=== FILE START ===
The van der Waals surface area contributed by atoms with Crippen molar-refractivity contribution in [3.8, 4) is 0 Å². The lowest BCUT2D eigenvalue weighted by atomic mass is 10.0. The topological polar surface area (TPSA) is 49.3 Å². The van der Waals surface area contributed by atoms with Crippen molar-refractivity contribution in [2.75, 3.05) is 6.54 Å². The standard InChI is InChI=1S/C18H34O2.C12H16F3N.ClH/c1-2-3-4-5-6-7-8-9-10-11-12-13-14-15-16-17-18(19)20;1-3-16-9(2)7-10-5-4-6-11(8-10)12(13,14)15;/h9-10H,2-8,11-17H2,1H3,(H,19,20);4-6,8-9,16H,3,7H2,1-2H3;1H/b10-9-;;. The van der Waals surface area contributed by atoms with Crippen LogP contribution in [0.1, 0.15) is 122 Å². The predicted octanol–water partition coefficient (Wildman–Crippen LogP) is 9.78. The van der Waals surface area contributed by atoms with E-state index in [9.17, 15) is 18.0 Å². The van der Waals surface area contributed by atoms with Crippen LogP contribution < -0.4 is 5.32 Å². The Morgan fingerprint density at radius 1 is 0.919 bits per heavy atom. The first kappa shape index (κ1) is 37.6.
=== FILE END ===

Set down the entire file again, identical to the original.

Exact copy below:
The van der Waals surface area contributed by atoms with Crippen molar-refractivity contribution in [3.8, 4) is 0 Å². The lowest BCUT2D eigenvalue weighted by atomic mass is 10.0. The topological polar surface area (TPSA) is 49.3 Å². The van der Waals surface area contributed by atoms with Crippen molar-refractivity contribution in [2.75, 3.05) is 6.54 Å². The standard InChI is InChI=1S/C18H34O2.C12H16F3N.ClH/c1-2-3-4-5-6-7-8-9-10-11-12-13-14-15-16-17-18(19)20;1-3-16-9(2)7-10-5-4-6-11(8-10)12(13,14)15;/h9-10H,2-8,11-17H2,1H3,(H,19,20);4-6,8-9,16H,3,7H2,1-2H3;1H/b10-9-;;. The van der Waals surface area contributed by atoms with Crippen LogP contribution in [0.1, 0.15) is 122 Å². The predicted octanol–water partition coefficient (Wildman–Crippen LogP) is 9.78. The van der Waals surface area contributed by atoms with E-state index in [9.17, 15) is 18.0 Å². The van der Waals surface area contributed by atoms with Crippen LogP contribution < -0.4 is 5.32 Å². The Morgan fingerprint density at radius 1 is 0.919 bits per heavy atom. The first kappa shape index (κ1) is 37.6.